Ghani Will Win Thanks to Unchecked Power of Incumbency

As power brokers, politicians and groups jockey around a handful of Afghan presidential hopefuls, one could be instantly tempted to wonder which team could win the July 2019 election. Thus far most speculations about the next president are centered around vice presidential picks — who is with who — because the primary candidates were somewhat known.

It was no surprise that Ashraf Ghani ditched Gen. Dostum, but he did surprise many by picking a relatively young Amrullah Saleh who Ghani appointed to the Interior Ministry less than a month ago.

A perfect team of a well-educated Pashtun, an outspoken Tajik and an academic Hazara, Ghani’s team carries a very strong urban appeal. Knowing that rural Afghanistan is mostly under the Taliban’s influence/control where voters’ turnout will be minimal at best, Ashraf Ghani rightly sees the magic of the upcoming vote in the big cities like Kabul, Herat, Jalalabad and Mazar. Almost 35 per cent of the entire turnout in the last parliamentary election was in these four cities. Under this calculus, big cities shape the socio-political dynamics of the elections and rural electorates only trail behind. Moreover, rigging and fraud is most convenient in the rural areas where media and watchdogs are absent.

Already Hanif Atmar’s team is perceived to be Ghani’s most formidable rival. Also flanked by a Tajik and a Hazara, Atmar’s team doesn’t appear too articulate to the young urban electorate. Ironically, his 1st VP, Yunus Qanooni, has both endorsed another candidate, Wali Masood, and has spoken about his ingenuine alliance with Atmar in a leaked audio message. Last week, Atmar’s campaign spokesman resigned in protest to what’s reported as his secret contract with Jamiat Party to overhaul the political landscape into a semi federal system. Always fearful of their interventionist neighbors, most Afghans may not find a federal system very supportive to their fragile political institutions and could therefore doubt Atmar’s charm.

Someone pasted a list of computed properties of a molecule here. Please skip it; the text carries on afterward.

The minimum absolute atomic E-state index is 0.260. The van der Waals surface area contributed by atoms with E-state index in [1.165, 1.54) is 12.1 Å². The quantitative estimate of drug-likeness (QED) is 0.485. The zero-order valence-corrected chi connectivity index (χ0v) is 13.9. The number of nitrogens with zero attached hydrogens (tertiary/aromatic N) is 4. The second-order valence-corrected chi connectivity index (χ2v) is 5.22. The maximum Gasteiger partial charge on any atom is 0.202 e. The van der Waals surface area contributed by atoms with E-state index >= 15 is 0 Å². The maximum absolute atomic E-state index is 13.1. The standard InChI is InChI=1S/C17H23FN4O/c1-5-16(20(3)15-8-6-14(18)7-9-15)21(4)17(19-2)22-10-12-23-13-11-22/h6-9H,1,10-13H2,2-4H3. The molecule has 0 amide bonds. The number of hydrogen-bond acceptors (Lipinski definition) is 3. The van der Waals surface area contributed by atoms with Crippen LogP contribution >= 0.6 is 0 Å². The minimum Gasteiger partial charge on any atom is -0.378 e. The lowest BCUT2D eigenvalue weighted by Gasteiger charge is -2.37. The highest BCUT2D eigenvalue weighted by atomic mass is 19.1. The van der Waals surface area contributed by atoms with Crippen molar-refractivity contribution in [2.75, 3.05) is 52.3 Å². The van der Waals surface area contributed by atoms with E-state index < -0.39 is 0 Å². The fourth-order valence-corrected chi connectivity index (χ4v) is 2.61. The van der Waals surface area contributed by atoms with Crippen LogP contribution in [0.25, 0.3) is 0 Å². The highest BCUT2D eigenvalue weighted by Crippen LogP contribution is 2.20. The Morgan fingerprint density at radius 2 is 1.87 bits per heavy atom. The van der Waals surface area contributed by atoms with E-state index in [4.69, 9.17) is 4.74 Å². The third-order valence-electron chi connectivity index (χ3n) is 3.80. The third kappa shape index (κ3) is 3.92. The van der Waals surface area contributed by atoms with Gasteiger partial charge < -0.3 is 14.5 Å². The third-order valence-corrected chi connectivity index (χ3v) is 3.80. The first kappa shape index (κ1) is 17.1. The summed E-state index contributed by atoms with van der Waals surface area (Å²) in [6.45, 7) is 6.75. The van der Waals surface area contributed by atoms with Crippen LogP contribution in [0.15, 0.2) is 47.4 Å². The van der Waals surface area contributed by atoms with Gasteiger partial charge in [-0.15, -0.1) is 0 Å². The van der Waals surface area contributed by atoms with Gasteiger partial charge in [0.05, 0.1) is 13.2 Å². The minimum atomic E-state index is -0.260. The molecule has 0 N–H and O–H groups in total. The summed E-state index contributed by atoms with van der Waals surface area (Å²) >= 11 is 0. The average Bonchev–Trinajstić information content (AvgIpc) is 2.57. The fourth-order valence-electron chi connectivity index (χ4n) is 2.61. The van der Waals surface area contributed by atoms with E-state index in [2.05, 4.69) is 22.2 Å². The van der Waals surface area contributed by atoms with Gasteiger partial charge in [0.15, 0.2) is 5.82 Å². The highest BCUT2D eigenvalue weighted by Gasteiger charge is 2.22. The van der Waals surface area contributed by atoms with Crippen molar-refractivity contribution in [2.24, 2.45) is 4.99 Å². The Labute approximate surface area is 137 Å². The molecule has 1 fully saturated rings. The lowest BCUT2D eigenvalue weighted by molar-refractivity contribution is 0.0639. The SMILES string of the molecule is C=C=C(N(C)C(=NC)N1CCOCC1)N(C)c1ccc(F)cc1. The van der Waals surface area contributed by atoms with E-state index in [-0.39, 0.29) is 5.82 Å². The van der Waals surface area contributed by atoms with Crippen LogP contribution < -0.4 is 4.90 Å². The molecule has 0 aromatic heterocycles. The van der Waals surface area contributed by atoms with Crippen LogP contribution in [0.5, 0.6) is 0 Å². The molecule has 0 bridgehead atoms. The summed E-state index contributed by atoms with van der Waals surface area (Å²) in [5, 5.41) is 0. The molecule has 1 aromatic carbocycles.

There is also a hypothesis about Mr. Atmar’s true intentions. Given his longstanding allegiance to Ghani, would not Atmar cap his presidential desire and endorse Ghani a week before the vote? This could guarantee Atmar’s presidency in the 2024 presidential election when Ghani’s 2nd and last term expires, and he’d return the favor to Atmar.

Even without this calculus, Ghani’s team seems destined to win because of the indispensable power of incumbency. In a country where every conceivable political privilege is at the disposal of the president, how could a political process fail the overlord at the top?

The majority of Afghan electorate still either do not know the real power of their vote to make a change at the very top, or do not believe in the integrity of government institutions, including the so-called “independent” election commissions, to unseat the president. Historically, Afghan kings and presidents are either killed or ousted by force (even Hamid Karzai had no constitutional pretext to stay in power). Ashraf Ghani wants another term and will use everything in the government system to conclude the electoral process to his benefit.




Polyglot journalist

Love podcasts or audiobooks? Learn on the go with our new app.

Get the Medium app

A button that says 'Download on the App Store', and if clicked it will lead you to the iOS App store
A button that says 'Get it on, Google Play', and if clicked it will lead you to the Google Play store
Akmal Dawi

Akmal Dawi

Polyglot journalist

More from Medium

Nancy Do: A founder’s dream to democratize cannabis

The Mourning of the Democracy Movement

Why Your Podcast Guest Pitch Was Ignored

Netflix Loses Memberships — Will Ads Help Cash-Strapped Viewers Find Their Way Home?